When I started college in 1990 at the University of Texas at San Antonio, more than anything, I wanted to continue my activities in speech and debate. During high school, debate was the one activity where my complete and total nerdiness actually worked to my advantage, and I couldn’t wait to have those same great experiences at the collegiate level. I started asking around and was sad to find out that UTSA didn’t have an active debate team at that time. In my second semester of college, I took my Introduction to Speech Communication class from Roy “Skip” Eno, who had previously coached the team. I set upon a steady campaign of harassment every Tuesday and Thursday during class and his office hours, trying to see what it would take to get the debate team going again. Thankfully, there were others that were just as interested in collegiate debate at UTSA; I am sure they saved me from stalking charges, or at the very least, a really bad grade.
In the fall of 1992, I found myself on the road with 3 other brave souls on our first foray into CEDA (Cross Examination Debate Association) Policy Debate. We were traveling by van from San Antonio, Texas to Tonkawa, Oklahoma; home to Northern Oklahoma College, and not much else. Our coach, Skip Eno, drove. Always, and without exception, Skip drove the van. We drove to every tournament, as to maximize our meager budget, and ensure anyone who had the desire could attend tournaments. We drove to points as far away as Baltimore and San Diego. We drove through rain storms and snow storms, logging at least as many miles as we had pages of briefs stuffed into our evidence totes. If you thought you were getting some extra leg room by sitting in the passenger seat, there was a cost… no falling asleep, as the copilot it was your job to navigate, and also ensure the driver stayed awake. For the first time in life, sitting shotgun came with serious expectations and responsibilities.
On May 11th, Skip left this earth. I found out after being invited to a group chat on Facebook, alerting those of us that were on the team during that time, that Skip was gravely ill. Within hours, he was gone. And although some of us hadn’t talked in years, the memories and stories poured forth. Our original band of 3 had quickly expanded to more than 5 teams at any point in time. For a moment, we were all back in college, crammed in a van with bad shocks and leaky windows, making our way up the gulf coast to Hunt Valley, Maryland. We shared bad food, crazy locals, and even some exhaustion spurred hallucinations. We had triumphs, tragedies, and above all, we had a champion in Skip.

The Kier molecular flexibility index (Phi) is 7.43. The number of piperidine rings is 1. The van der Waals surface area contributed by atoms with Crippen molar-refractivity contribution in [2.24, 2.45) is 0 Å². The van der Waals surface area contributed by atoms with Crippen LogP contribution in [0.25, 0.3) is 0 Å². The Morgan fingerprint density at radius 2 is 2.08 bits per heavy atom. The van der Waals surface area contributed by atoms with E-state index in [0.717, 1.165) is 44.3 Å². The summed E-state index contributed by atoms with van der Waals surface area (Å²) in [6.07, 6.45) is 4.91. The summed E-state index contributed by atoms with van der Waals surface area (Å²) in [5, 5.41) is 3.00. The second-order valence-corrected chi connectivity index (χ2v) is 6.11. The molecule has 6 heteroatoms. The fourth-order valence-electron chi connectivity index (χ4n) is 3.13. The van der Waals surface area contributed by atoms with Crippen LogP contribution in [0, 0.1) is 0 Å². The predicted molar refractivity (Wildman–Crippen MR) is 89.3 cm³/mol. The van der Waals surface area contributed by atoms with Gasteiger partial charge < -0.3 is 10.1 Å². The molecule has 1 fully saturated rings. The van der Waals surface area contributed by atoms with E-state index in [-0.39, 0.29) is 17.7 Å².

As we shared the stories that made us laugh, I realized that Skip was far more than my college debate coach. As my mentor, he had shaped my thinking, my reasoning skills and my very being during my time on the UTSA Debate Team. Skip was a valued confidant; he offered his wisdom, advice, and experience through a lens that was so different from what I had experienced before. Because of Skip, I knew how to use an Apple computer (before they were cool). Because of Skip, I knew what Nanotechnology was long before it showed up in the movies. Because of Skip, I was encouraged to ask questions of authority, challenge the status quo and be willing to “speak truth to power”. Because of Skip, I started to get comfortable in my own skin, and stop questioning why I was different. Even if I went for Topicality in the 2NR, Skip provided constructive and positive feedback (if you got that, then you were definitely a policy debater) Above all, Skip is the reasons I KNOW that mentoring makes a difference.
Chairman and chief executive officer of the Jewel Companies, Donald S. Perkins, has said, “Everyone who succeeds has had a mentor or mentors.” This is true whether you are examining success in business, or in life. For many at risk youth, having a mentor may make the difference between living on the streets, or a career on Wall Street. There are so many advantages for youth that have been mentored. The impacts are jaw dropping. According to The National Mentoring Partnership, children at risk who had a mentor were:
- 55% more likely to enroll in college
- 52% less likely to skip school
- 37% less likely to skip class
- 78% more likely to volunteer regularly
- 90% interested in become a mentor themselves
- 130% more likely to hold leadership positions
As Douglas Adams said, “There was a point to this story, but it has temporarily escaped the chronicler’s mind.”
Oh yes…Chatting with my former teammates, I know that Skip impacted many, many lives. It wasn’t just his enthusiasm for life, or his intelligence, or incredible sense of humor that impacted each of us. It was the fact that Skip was there for us, that he cared about us, not just as students, or debaters, but as individuals. Skip gave each of us the most important thing he could, his time. Thank you, Skip. Until we meet again, so long and thanks for all the fish.